The Buena Vista School Board met for an informational meeting at 6:30 p.m. Monday, July 31 to inform the public about what it means to be a school board member and exactly how interested citizens can run for the five open seats in the upcoming November election.
The meeting featured District Election Official Hannah Jayne and featured information about the requirements to run, the timeline for the election, and perspectives from current board members about what it means to be on the Board of Education.
About twenty people attended the informational meeting, promising enough candidates to fill the five open seats currently up for election. Two of the seats, Suzette Hachmann’s in District 3 and Tracy Storm’s in District 4, are term-limited and will have no incumbent candidate.
The District 1 seat held by Brett Mitchell, an at-large seat with a two-year term, and an at-large seat with a four-year term are also available during this election.
Candidates running for the at-large seats must declare whether they are interested in the two or four-year position. Board Members Lynn Montoya and Jessica Crites are the only two whose Buena Vista Board of Education seats are not in play during this election.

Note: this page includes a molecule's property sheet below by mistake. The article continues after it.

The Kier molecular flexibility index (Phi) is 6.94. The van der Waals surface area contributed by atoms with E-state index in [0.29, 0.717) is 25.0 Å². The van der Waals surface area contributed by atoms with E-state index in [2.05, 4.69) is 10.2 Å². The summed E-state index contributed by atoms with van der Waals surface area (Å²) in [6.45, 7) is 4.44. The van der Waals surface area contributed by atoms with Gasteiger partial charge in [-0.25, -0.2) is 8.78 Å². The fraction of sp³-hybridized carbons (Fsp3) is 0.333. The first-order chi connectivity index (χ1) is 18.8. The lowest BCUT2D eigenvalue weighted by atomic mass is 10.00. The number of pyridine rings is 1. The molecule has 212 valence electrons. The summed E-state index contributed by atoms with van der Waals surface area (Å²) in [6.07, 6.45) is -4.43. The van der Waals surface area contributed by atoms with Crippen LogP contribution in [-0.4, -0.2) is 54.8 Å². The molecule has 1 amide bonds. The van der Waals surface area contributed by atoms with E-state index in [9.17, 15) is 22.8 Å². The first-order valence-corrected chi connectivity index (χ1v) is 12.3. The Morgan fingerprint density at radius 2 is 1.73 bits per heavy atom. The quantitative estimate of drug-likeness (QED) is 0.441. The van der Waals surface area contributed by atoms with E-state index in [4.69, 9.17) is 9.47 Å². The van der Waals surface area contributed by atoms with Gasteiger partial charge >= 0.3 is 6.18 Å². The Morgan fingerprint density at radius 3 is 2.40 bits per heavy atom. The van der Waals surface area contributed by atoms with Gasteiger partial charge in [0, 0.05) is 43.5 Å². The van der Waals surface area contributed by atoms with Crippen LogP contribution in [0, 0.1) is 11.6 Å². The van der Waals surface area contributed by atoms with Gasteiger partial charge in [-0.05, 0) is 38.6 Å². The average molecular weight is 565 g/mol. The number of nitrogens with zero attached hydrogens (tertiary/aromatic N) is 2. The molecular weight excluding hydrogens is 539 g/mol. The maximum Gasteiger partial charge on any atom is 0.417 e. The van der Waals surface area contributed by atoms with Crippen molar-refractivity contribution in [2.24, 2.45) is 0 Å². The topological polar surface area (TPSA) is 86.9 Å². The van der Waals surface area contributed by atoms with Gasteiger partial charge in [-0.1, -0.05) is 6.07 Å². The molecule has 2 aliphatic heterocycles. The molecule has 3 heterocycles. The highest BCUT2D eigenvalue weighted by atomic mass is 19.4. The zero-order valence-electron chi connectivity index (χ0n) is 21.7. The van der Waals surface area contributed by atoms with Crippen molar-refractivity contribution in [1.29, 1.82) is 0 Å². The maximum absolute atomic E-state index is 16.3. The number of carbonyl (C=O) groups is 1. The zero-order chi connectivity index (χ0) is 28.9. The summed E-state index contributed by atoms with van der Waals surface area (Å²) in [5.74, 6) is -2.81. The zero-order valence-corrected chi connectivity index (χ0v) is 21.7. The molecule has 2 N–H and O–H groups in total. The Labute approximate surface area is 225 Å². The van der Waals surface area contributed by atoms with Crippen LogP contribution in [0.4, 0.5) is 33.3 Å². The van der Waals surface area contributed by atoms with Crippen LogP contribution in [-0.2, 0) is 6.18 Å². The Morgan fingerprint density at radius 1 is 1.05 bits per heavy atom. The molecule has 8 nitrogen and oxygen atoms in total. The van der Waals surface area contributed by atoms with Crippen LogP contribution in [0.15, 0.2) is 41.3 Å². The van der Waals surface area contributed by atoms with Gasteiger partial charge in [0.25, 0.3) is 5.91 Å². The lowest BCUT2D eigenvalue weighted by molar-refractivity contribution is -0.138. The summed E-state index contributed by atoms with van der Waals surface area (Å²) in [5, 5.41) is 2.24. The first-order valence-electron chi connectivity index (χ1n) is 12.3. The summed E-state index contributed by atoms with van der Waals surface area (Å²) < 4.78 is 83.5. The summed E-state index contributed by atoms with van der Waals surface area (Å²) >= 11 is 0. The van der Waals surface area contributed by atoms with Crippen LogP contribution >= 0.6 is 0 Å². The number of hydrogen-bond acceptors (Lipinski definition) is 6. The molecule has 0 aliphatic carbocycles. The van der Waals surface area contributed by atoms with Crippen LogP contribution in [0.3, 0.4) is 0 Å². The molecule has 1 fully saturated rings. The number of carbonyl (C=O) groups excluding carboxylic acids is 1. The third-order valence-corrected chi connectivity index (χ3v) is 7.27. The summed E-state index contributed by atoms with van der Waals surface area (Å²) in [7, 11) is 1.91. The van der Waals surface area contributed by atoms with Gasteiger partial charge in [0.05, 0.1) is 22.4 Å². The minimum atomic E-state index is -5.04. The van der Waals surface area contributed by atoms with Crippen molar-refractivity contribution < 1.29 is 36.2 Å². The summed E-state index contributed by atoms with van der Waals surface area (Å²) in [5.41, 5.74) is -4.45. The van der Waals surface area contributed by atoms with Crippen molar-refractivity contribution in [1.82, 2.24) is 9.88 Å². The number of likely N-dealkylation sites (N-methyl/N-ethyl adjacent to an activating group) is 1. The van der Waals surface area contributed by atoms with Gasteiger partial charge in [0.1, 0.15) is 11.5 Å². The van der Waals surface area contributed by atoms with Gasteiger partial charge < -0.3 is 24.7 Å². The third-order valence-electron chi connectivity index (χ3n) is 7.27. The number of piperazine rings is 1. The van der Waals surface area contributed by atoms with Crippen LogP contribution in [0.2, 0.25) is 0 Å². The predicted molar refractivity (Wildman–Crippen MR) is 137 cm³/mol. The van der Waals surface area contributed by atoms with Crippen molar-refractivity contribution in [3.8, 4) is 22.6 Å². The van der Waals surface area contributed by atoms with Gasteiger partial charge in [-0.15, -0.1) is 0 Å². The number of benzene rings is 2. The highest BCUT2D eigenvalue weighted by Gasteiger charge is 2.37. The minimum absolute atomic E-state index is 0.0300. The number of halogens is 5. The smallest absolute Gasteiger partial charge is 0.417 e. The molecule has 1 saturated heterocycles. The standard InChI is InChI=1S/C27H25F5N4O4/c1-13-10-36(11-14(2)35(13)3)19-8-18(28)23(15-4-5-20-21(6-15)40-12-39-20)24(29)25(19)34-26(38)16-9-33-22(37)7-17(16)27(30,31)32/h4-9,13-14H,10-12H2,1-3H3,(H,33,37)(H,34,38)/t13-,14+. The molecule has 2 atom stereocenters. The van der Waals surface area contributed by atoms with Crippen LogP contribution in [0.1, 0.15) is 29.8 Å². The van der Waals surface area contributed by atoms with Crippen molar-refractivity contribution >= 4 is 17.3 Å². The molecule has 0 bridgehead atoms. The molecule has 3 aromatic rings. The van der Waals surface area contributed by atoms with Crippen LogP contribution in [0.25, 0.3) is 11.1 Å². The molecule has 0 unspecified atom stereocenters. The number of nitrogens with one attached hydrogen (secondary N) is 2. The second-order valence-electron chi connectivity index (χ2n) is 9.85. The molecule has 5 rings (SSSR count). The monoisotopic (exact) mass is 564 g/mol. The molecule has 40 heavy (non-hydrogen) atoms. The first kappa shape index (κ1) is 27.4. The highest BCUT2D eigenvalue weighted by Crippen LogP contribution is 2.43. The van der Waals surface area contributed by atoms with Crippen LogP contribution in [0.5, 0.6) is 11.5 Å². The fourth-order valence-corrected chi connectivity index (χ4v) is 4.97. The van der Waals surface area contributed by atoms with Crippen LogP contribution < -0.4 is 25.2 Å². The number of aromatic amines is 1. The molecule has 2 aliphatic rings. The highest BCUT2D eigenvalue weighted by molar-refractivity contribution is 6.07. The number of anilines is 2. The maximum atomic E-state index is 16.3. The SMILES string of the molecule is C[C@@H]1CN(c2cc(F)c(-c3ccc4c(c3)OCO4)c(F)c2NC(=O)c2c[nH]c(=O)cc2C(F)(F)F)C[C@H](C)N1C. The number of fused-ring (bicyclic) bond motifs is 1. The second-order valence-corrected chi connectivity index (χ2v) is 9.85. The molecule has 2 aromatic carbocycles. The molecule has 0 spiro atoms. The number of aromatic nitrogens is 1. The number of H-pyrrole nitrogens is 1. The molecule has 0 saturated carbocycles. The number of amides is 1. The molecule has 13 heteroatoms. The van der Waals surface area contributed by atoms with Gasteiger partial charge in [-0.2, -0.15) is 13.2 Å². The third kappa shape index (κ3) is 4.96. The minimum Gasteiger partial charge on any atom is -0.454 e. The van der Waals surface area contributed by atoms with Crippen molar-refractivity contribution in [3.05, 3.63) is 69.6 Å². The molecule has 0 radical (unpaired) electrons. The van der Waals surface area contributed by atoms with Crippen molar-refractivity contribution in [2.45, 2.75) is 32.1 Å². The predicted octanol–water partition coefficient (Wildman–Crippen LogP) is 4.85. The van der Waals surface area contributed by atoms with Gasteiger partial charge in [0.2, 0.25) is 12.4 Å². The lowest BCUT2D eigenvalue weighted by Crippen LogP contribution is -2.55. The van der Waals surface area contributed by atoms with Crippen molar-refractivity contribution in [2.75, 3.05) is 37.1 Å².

General Information – What Does the School Board Do?
During the Monday evening meeting, the Board handed out a forty-seven-page packet filled with information about the Buena Vista School Board, an overview of policy governance, and other details that a candidate will need to know. The full Resource Guide is available on the school’s website here.
Board President Suzette Hachmann provided an overview of the information at the start of the meeting. She explained that school boards are made up of citizens and are meant to guide the vision of the school district.